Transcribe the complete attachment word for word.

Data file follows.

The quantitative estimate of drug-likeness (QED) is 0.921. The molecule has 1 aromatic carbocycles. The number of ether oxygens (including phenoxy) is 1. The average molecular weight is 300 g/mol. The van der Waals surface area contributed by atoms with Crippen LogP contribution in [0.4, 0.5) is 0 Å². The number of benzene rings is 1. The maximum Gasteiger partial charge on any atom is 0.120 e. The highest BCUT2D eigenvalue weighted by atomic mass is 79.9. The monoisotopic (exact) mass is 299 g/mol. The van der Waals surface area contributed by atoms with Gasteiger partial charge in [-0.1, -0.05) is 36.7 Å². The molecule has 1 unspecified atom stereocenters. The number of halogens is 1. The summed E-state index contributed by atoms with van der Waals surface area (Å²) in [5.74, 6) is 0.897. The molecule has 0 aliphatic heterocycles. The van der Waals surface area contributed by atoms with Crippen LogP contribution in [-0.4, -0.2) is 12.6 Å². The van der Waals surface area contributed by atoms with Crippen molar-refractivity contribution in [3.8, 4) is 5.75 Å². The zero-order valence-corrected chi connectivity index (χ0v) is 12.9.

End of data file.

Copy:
The quantitative estimate of drug-likeness (QED) is 0.921. The molecule has 1 aromatic carbocycles. The number of ether oxygens (including phenoxy) is 1. The average molecular weight is 300 g/mol. The van der Waals surface area contributed by atoms with Crippen LogP contribution in [0.4, 0.5) is 0 Å². The number of benzene rings is 1. The maximum Gasteiger partial charge on any atom is 0.120 e. The highest BCUT2D eigenvalue weighted by atomic mass is 79.9. The monoisotopic (exact) mass is 299 g/mol. The van der Waals surface area contributed by atoms with Gasteiger partial charge in [-0.1, -0.05) is 36.7 Å². The molecule has 1 unspecified atom stereocenters. The number of halogens is 1. The summed E-state index contributed by atoms with van der Waals surface area (Å²) in [5.74, 6) is 0.897. The molecule has 0 aliphatic heterocycles. The van der Waals surface area contributed by atoms with Crippen LogP contribution in [-0.4, -0.2) is 12.6 Å². The van der Waals surface area contributed by atoms with Crippen molar-refractivity contribution in [3.8, 4) is 5.75 Å². The zero-order valence-corrected chi connectivity index (χ0v) is 12.9.